Wireframe & Prototype: Briefly Explained
A wireframe is a static, low-fidelity representation of your product, and in the world of the web and mobile design, a basic guideline of your website or app?—?the skeletal framework?—?for designers and developers to follow. Wireframes are used early in the development process to establish the basic structure of a page before visual design and content is added.
Wireframes can be simply hand drawn, but are often put together using software like Microsoft’s Visio, to provide an on-screen delivery. However, if the wireframes are going to be used for a prototype usability test, it is best to create them in HTML. There is some good software that allows you to do this easily including Axure RP or Omnigraffle (Mac only).
The prototype is a mid-to-high-fidelity design model of the final UI of your website or mobile product. Prototypes usually include the first user interaction with the added animations, events, advanced interactions. It lets you illustrate the complete functionality and validate it.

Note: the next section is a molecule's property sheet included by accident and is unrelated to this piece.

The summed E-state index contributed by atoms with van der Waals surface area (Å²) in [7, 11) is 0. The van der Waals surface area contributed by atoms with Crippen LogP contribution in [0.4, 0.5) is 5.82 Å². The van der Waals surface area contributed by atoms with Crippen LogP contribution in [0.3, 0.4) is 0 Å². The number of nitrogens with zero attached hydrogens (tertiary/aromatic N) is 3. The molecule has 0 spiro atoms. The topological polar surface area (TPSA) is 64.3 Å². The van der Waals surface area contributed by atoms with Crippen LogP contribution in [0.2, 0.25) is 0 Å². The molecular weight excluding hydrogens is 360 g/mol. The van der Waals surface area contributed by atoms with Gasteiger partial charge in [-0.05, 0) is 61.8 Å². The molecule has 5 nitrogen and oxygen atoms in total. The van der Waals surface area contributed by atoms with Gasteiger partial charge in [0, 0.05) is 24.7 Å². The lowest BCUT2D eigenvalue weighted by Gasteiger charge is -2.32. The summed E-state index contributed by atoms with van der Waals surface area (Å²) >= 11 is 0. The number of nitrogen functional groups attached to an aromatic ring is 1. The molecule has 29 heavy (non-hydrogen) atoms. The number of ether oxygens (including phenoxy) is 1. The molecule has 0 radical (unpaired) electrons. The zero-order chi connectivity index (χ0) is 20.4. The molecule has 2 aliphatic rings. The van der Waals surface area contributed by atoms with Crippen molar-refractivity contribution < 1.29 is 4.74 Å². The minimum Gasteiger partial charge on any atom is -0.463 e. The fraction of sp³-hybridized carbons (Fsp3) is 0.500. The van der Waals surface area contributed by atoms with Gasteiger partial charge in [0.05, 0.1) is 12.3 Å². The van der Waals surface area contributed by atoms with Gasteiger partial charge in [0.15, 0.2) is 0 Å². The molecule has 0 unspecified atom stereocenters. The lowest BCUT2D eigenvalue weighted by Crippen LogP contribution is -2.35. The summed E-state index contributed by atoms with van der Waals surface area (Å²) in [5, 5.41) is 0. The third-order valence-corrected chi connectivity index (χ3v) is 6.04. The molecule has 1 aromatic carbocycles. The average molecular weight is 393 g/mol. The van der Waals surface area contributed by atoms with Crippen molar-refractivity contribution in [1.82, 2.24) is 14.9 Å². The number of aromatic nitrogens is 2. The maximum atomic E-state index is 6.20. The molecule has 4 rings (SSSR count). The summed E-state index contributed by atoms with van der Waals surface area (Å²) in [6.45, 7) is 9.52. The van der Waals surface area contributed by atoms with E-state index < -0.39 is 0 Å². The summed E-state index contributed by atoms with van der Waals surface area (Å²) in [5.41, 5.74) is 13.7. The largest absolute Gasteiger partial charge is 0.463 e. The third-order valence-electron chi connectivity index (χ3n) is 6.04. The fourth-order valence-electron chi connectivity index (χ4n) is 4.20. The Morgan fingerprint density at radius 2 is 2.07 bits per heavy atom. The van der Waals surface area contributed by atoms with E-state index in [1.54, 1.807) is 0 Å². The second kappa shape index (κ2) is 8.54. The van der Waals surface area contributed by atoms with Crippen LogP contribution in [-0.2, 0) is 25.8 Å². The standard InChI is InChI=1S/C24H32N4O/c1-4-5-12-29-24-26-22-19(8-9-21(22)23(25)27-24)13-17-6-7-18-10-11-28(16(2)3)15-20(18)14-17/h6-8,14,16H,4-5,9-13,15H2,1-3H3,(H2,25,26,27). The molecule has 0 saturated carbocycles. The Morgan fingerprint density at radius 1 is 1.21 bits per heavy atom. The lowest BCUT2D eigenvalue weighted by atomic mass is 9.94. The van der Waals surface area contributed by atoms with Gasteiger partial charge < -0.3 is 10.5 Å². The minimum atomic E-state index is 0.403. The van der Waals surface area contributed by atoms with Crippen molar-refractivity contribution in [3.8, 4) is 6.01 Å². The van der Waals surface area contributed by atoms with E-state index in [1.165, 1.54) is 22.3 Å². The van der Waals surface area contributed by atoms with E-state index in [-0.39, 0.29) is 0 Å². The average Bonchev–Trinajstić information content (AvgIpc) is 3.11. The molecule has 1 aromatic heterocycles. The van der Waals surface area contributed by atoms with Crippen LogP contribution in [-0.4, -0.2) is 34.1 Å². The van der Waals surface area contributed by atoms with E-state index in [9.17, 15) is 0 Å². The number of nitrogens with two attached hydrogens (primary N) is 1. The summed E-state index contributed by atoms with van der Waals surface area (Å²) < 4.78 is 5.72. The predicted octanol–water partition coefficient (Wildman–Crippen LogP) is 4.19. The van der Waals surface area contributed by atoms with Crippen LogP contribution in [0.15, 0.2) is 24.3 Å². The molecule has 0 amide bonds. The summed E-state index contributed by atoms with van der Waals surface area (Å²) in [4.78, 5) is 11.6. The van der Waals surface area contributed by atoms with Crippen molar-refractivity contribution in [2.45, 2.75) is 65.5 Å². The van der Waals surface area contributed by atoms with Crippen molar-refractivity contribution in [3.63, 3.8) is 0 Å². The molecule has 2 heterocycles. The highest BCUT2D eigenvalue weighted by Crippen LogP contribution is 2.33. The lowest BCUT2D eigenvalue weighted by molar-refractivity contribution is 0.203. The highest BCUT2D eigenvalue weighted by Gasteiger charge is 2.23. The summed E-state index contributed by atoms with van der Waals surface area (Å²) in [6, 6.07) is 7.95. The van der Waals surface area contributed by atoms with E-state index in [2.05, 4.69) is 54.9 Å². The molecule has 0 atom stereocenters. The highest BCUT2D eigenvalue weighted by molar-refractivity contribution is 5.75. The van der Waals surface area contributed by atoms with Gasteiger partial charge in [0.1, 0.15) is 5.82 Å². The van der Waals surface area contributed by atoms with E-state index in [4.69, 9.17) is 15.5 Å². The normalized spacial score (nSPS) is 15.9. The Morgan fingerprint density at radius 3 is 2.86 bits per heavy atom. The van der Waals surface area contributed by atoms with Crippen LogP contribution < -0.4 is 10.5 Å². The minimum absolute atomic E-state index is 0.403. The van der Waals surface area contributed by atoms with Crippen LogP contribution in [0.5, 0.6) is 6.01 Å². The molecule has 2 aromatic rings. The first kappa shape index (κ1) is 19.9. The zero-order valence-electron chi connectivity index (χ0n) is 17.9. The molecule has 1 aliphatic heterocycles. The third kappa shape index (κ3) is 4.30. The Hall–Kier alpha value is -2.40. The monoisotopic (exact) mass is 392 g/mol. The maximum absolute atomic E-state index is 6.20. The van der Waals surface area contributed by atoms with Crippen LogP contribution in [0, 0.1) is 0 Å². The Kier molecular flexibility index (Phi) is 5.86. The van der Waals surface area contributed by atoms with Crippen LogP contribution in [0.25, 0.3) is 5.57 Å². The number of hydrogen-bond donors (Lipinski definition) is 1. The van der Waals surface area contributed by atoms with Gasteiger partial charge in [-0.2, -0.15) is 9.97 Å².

Prototyping is essential for resolving usability issues before launch. It can also reveal areas that need improvement. Once a draft of your product idea is in the hands of real users, you’ll finally see how they want to use the product. You can then go back and adjust your initial guesswork.
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